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Rogers Foundation officials challenge private school voucher initiative

Two officials with The Rogers Foundation filed lawsuits Tuesday challenging a private school voucher initiative.

Foundation Chair Beverly Rogers and Chief Executive Officer Rory Reid are suing Nevada Secretary of State Barbara Cegavske in First Judicial District Court in Carson City.

One of the lawsuits challenges a petition seeking to amend the Nevada Constitution “to require the Nevada Legislature to create an education savings account program for K-12 students to attend schools and educational programs other than public schools,” according to court documents.

The petition commands the state legislature to enact a law no later than the 2025 school year to establish a voucher-style program or education savings account, according to court documents.

It would “authorize parents to use state money to pay for private school tuition,” the documents say.

The other lawsuit challenges a statutory initiative petition. The petition’s description says it would establish an “education freedom account” program where parents with a child who has attended public school in Nevada for the preceding school year — or who have a child eligible for kindergarten — could establish an account for their child, court documents say.

Money in the accounts could be used to pay for “certain educational expenses,” including tuition and fees at eligible private schools.

The petition says the maximum available grant would be 90 percent of the state’s base per pupil funding amount, which is $6,980 for fiscal year 2021-22 and $7,074 for fiscal year 2022-23.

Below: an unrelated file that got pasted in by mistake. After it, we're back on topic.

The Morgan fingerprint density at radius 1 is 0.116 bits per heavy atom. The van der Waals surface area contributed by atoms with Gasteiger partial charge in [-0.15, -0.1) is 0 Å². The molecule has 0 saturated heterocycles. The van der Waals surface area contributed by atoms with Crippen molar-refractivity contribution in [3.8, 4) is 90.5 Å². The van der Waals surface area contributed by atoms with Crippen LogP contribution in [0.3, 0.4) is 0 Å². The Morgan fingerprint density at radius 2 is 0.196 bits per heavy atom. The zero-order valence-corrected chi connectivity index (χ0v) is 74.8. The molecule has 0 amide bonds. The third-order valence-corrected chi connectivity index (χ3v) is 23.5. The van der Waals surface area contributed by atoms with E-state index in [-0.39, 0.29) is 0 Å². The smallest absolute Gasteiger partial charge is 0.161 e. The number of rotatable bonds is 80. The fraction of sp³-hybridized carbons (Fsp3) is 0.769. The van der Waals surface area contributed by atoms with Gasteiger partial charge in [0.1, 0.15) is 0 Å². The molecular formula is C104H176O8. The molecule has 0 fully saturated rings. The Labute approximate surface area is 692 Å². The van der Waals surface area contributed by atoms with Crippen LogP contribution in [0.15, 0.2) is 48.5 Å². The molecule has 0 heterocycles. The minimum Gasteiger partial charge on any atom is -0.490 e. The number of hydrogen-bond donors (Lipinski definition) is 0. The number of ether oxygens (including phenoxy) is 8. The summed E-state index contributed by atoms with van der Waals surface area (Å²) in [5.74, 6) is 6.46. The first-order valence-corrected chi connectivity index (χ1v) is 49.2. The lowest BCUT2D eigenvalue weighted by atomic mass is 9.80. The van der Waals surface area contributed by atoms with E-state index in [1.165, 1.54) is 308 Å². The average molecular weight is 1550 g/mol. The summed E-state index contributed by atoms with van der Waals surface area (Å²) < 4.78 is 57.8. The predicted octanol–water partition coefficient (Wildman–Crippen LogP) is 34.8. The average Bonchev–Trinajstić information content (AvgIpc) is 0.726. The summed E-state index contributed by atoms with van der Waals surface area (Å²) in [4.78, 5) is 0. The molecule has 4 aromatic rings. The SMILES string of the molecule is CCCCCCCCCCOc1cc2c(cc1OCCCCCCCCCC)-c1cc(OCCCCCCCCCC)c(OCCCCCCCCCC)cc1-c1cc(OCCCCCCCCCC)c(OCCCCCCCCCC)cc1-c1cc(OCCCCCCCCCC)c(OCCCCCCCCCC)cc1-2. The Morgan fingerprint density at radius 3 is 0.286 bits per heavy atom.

A political action committee, Education Freedom for Nevada, filed the two petitions with the Secretary of State, according to a news release from Educate Nevada Now, an education policy organization affiliated with The Rogers Foundation. The Rogers Foundation is a charitable foundation that funds many education-related projects.

Court documents list Erin Phillips as the person who filed the petitions. The Review-Journal was unable to reach her via email for comment late Tuesday afternoon.

In both complaints filed Tuesday, attorneys argue the petitions are “invalid and must be stricken.”

“It’s ludicrous to think we would siphon off funding from our already poorly-funded public schools to provide them to entities that are free to discriminate and have no accountability,” Rogers said in the news release.

“Let’s be clear, we are not talking about school choice, we’re talking about the school’s choice to reject students because of their sexual orientation or gender identity, religious affiliation or lack thereof, or because they need additional resources to succeed. We support public schools because they serve all students.”

Reid said in the release that public schools are already “grossly underfunded” and the effort to drain away hundreds of millions of dollars will make matters worse.

“A handful of special interest groups have organized an assault on public education, and now Nevada is one of the battlegrounds,” he said. “We believe an education system that serves all students, not just those from wealthy backgrounds, is worth fighting for.”

Contact Julie Wootton-Greener at jgreener@reviewjournal.com or 702-387-2921. Follow @julieswootton on Twitter.

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